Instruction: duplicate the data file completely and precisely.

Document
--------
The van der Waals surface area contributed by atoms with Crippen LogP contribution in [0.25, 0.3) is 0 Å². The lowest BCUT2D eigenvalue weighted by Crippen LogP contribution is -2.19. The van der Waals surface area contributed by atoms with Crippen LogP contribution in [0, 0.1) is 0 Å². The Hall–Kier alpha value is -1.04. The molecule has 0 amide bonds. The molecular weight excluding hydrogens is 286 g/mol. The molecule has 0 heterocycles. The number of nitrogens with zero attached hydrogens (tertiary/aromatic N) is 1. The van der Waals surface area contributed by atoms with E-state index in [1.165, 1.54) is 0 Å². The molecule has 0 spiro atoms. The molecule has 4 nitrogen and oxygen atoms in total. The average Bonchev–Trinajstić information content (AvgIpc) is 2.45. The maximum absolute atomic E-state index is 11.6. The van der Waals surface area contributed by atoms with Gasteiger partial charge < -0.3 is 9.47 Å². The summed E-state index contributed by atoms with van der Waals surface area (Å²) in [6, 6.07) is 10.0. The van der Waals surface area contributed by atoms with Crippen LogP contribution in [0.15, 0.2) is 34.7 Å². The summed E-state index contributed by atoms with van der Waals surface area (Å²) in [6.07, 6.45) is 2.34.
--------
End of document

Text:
The van der Waals surface area contributed by atoms with Crippen LogP contribution in [0.25, 0.3) is 0 Å². The lowest BCUT2D eigenvalue weighted by Crippen LogP contribution is -2.19. The van der Waals surface area contributed by atoms with Crippen LogP contribution in [0, 0.1) is 0 Å². The Hall–Kier alpha value is -1.04. The molecule has 0 amide bonds. The molecular weight excluding hydrogens is 286 g/mol. The molecule has 0 heterocycles. The number of nitrogens with zero attached hydrogens (tertiary/aromatic N) is 1. The van der Waals surface area contributed by atoms with E-state index in [1.165, 1.54) is 0 Å². The molecule has 0 spiro atoms. The molecule has 4 nitrogen and oxygen atoms in total. The average Bonchev–Trinajstić information content (AvgIpc) is 2.45. The maximum absolute atomic E-state index is 11.6. The van der Waals surface area contributed by atoms with Gasteiger partial charge < -0.3 is 9.47 Å². The summed E-state index contributed by atoms with van der Waals surface area (Å²) in [6, 6.07) is 10.0. The van der Waals surface area contributed by atoms with Crippen LogP contribution in [0.15, 0.2) is 34.7 Å². The summed E-state index contributed by atoms with van der Waals surface area (Å²) in [6.07, 6.45) is 2.34.